Commentary

Atlantic Canada’s $5-Billion Liquor Monopolies Should Be Privatized

The NB Liquor store attached to the old Fredericton Railway Station. Image: Canadian Press file photo.

In October 2012, Gerard Comeau left his home in Tracadie, New Brunswick, and drove to Quebec to buy alcohol. Comeau, a retired power lineman, knew that he would be able to buy the same alcohol for less in Quebec. However, upon returning to New Brunswick, Comeau was stopped by the RCMP and charged a $292.50 fine.

By bringing cheaper alcohol back to New Brunswick, Comeau undermined the ANBL liquor monopoly in his home province and violated an outdated interprovincial trade law. Comeau’s case has received considerable public commentary and is now being considered by the Supreme Court of Canada.

Whatever the Supreme Court decides, one thing is clear: change is overdue for Atlantic Canadian provincial liquor monopolies. In our recently released study, published by the Atlantic Institute for Market Studies, we recommend taking steps toward implementing a free-market system for liquor retail, wholesale, and distribution.

The study’s valuation indicates the four Atlantic Canadian liquor corporations could fetch as much as $5-billion if sold on the open market. This number is the combined total of the four provincial monopolies and demonstrates their immense value to provincial treasuries.

AIMS’ polling on the Comeau case shows that Atlantic Canadians are dissatisfied with the status quo, and are tired of the costly pricing imposed by provincial liquor monopolies. The study details problems with monopolies, such as inefficiency, higher prices, and lack of variety. The system in place is anti-market and violates the spirit of free trade within Canada.

The four provincial crown corporations — the NSLC, ANBL, NLC, and PEILCC — have controlled almost all aspects of liquor retail, wholesale, and distribution in Atlantic Canada since prohibition ended, bringing in hundreds of millions of dollars to the provincial governments each year. This profit comes directly out of the pockets of consumers, who pay above-market prices.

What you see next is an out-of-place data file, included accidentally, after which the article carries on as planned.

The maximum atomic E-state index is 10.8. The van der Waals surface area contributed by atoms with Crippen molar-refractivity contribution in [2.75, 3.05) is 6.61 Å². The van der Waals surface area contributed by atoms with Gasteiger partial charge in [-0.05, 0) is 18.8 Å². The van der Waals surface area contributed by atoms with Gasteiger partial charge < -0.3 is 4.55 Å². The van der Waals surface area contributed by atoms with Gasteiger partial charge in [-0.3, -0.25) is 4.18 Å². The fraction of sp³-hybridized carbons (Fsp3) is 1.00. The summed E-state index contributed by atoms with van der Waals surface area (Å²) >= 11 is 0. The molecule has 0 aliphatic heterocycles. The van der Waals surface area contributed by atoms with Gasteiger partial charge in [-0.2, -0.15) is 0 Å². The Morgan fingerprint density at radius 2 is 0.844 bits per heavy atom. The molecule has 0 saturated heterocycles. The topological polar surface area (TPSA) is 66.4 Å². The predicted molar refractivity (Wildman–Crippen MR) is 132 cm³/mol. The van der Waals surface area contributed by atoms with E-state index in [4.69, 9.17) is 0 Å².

Getting government hands out of retail liquor sales would be a good first step. For starters, it would open up opportunities for small businesses. No doubt many Atlantic Canadian entrepreneurs would jump at the opportunity to qualify for licensing as liquor retailers. All in all, getting government out of liquor retailing would mean new opportunities for local businesses, and consumers could buy cheaper, more varied products, at more stores, increasing convenience.

A divestment doesn’t have to come all at once. In the study, we recommend that Atlantic Canadian liquor corporations begin by selling their retail liquor store operations, and deal with the divestment of the wholesale and distribution operations at a later date.

The divestment of retail liquor store operations is an approach that has been pursued elsewhere in Canada with success. The Alberta government conducted a divestment of their retail liquor store operations in 1993, and a quarter-century later, Albertans show no sign of wanting to turn back. The Albertan consumer is now able to buy a wider range of alcohol products (almost 22,000) at a larger number of locations (2,100) than ever before, with no detectable increase in alcohol-related social ills.

Emulating the Alberta model, which is also used in many U.S. states, is a good first step. Throughout much of the U.S., state-level governments are responsible for licensing producers, wholesalers, distributors, and retailers. This approach focuses on preserving public safety while simultaneously permitting a market system to thrive through the entire supply chain, all the way from producer to consumer.

Following this example would allow Atlantic Canadian governments to focus more effectively on their natural role as guardians of public safety. They could regulate and license liquor wholesalers, distributors, and retailers, instead of trying to be all of these things at once. Doing so would provide much-needed business opportunities for Atlantic Canadian entrepreneurs and reduce costs for consumers like Comeau.

Change is overdue, and consumers deserve better. Other jurisdictions have shown us that different models can work. In many areas of public policy, Atlantic Canada is too satisfied with the status quo. It is time to take advantage of the opportunity presented by the Comeau case and achieve some progress.

This commentary was written by Alex Whalen, JD, is Operations Manager at the Atlantic Institute for Market Studies. Ian Madsen, CFA, is an independent financial analyst. They are co-authors of the latest AIMS study, An Analysis, and Valuation of Atlantic Canadian Liquor Monopolies.

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